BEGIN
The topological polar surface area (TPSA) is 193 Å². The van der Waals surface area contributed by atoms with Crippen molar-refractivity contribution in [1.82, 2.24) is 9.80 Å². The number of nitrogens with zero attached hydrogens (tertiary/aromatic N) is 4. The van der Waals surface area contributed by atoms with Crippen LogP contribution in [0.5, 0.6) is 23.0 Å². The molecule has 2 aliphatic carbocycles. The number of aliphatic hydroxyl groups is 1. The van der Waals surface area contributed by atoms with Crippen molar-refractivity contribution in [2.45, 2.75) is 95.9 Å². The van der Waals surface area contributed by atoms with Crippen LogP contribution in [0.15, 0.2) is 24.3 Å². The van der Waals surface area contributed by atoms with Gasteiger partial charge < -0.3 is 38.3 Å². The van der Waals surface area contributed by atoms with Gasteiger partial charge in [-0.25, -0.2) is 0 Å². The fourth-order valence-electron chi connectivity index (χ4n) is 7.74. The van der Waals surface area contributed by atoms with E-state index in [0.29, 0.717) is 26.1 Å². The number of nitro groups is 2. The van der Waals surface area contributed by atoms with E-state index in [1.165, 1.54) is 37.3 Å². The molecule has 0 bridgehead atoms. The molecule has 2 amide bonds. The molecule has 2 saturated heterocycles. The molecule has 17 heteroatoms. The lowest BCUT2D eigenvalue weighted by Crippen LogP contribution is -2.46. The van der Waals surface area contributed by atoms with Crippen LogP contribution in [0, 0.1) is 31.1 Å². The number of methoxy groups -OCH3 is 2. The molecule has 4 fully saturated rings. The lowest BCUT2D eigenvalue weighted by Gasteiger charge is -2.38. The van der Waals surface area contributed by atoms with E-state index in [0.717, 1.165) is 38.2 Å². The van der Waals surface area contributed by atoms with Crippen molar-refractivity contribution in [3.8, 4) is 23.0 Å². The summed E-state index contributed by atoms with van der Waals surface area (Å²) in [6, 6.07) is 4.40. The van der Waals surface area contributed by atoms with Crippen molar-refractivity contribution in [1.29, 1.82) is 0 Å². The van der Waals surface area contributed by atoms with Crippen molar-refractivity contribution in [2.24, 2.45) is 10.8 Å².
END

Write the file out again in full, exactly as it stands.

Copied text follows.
The topological polar surface area (TPSA) is 193 Å². The van der Waals surface area contributed by atoms with Crippen molar-refractivity contribution in [1.82, 2.24) is 9.80 Å². The number of nitrogens with zero attached hydrogens (tertiary/aromatic N) is 4. The van der Waals surface area contributed by atoms with Crippen LogP contribution in [0.5, 0.6) is 23.0 Å². The molecule has 2 aliphatic carbocycles. The number of aliphatic hydroxyl groups is 1. The van der Waals surface area contributed by atoms with Crippen molar-refractivity contribution in [2.45, 2.75) is 95.9 Å². The van der Waals surface area contributed by atoms with Crippen LogP contribution in [0.15, 0.2) is 24.3 Å². The van der Waals surface area contributed by atoms with Gasteiger partial charge < -0.3 is 38.3 Å². The van der Waals surface area contributed by atoms with Gasteiger partial charge in [-0.25, -0.2) is 0 Å². The fourth-order valence-electron chi connectivity index (χ4n) is 7.74. The van der Waals surface area contributed by atoms with E-state index in [0.29, 0.717) is 26.1 Å². The number of nitro groups is 2. The van der Waals surface area contributed by atoms with E-state index in [1.165, 1.54) is 37.3 Å². The molecule has 0 bridgehead atoms. The molecule has 2 amide bonds. The molecule has 2 saturated heterocycles. The molecule has 17 heteroatoms. The lowest BCUT2D eigenvalue weighted by Crippen LogP contribution is -2.46. The van der Waals surface area contributed by atoms with Crippen LogP contribution in [0, 0.1) is 31.1 Å². The number of methoxy groups -OCH3 is 2. The molecule has 4 fully saturated rings. The lowest BCUT2D eigenvalue weighted by Gasteiger charge is -2.38. The van der Waals surface area contributed by atoms with E-state index in [0.717, 1.165) is 38.2 Å². The van der Waals surface area contributed by atoms with Crippen molar-refractivity contribution in [3.8, 4) is 23.0 Å². The summed E-state index contributed by atoms with van der Waals surface area (Å²) in [6, 6.07) is 4.40. The van der Waals surface area contributed by atoms with Crippen molar-refractivity contribution in [1.29, 1.82) is 0 Å². The van der Waals surface area contributed by atoms with Crippen molar-refractivity contribution in [2.24, 2.45) is 10.8 Å².